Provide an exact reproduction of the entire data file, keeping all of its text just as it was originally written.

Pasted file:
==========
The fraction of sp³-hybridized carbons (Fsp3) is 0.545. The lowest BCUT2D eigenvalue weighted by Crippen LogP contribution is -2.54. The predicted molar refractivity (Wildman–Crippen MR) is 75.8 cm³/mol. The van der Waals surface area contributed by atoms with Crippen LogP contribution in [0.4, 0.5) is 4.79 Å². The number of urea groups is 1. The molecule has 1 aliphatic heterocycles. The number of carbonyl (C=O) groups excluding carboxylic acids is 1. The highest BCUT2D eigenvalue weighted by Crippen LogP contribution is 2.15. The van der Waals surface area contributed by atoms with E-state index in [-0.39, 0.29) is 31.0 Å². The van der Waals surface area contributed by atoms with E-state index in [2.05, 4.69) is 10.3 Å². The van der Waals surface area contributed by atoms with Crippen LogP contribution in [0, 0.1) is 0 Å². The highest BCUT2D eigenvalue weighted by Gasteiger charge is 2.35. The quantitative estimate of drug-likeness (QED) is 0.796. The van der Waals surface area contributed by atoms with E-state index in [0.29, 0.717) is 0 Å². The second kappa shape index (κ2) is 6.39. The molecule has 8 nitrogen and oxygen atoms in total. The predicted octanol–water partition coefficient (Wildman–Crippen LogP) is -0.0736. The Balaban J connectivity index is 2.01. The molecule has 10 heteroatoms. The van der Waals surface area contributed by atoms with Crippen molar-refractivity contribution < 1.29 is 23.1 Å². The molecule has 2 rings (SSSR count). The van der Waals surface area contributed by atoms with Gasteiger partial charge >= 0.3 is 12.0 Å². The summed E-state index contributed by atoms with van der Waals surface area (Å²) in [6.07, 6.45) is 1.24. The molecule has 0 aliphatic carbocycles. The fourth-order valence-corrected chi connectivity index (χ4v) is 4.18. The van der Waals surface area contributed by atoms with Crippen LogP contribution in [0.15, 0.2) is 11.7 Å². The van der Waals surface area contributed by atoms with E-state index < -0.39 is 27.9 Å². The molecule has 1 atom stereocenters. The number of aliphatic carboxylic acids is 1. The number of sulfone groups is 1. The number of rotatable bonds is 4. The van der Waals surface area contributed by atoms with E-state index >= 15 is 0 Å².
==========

The fraction of sp³-hybridized carbons (Fsp3) is 0.545. The lowest BCUT2D eigenvalue weighted by Crippen LogP contribution is -2.54. The predicted molar refractivity (Wildman–Crippen MR) is 75.8 cm³/mol. The van der Waals surface area contributed by atoms with Crippen LogP contribution in [0.4, 0.5) is 4.79 Å². The number of urea groups is 1. The molecule has 1 aliphatic heterocycles. The number of carbonyl (C=O) groups excluding carboxylic acids is 1. The highest BCUT2D eigenvalue weighted by Crippen LogP contribution is 2.15. The van der Waals surface area contributed by atoms with E-state index in [-0.39, 0.29) is 31.0 Å². The van der Waals surface area contributed by atoms with E-state index in [2.05, 4.69) is 10.3 Å². The van der Waals surface area contributed by atoms with Crippen LogP contribution in [0, 0.1) is 0 Å². The highest BCUT2D eigenvalue weighted by Gasteiger charge is 2.35. The quantitative estimate of drug-likeness (QED) is 0.796. The van der Waals surface area contributed by atoms with E-state index in [0.29, 0.717) is 0 Å². The second kappa shape index (κ2) is 6.39. The molecule has 8 nitrogen and oxygen atoms in total. The predicted octanol–water partition coefficient (Wildman–Crippen LogP) is -0.0736. The Balaban J connectivity index is 2.01. The molecule has 10 heteroatoms. The van der Waals surface area contributed by atoms with Crippen molar-refractivity contribution < 1.29 is 23.1 Å². The molecule has 2 rings (SSSR count). The van der Waals surface area contributed by atoms with Gasteiger partial charge >= 0.3 is 12.0 Å². The summed E-state index contributed by atoms with van der Waals surface area (Å²) in [6.07, 6.45) is 1.24. The molecule has 0 aliphatic carbocycles. The fourth-order valence-corrected chi connectivity index (χ4v) is 4.18. The van der Waals surface area contributed by atoms with Crippen LogP contribution in [0.15, 0.2) is 11.7 Å². The van der Waals surface area contributed by atoms with E-state index < -0.39 is 27.9 Å². The molecule has 1 atom stereocenters. The number of aliphatic carboxylic acids is 1. The number of sulfone groups is 1. The number of rotatable bonds is 4. The van der Waals surface area contributed by atoms with E-state index >= 15 is 0 Å².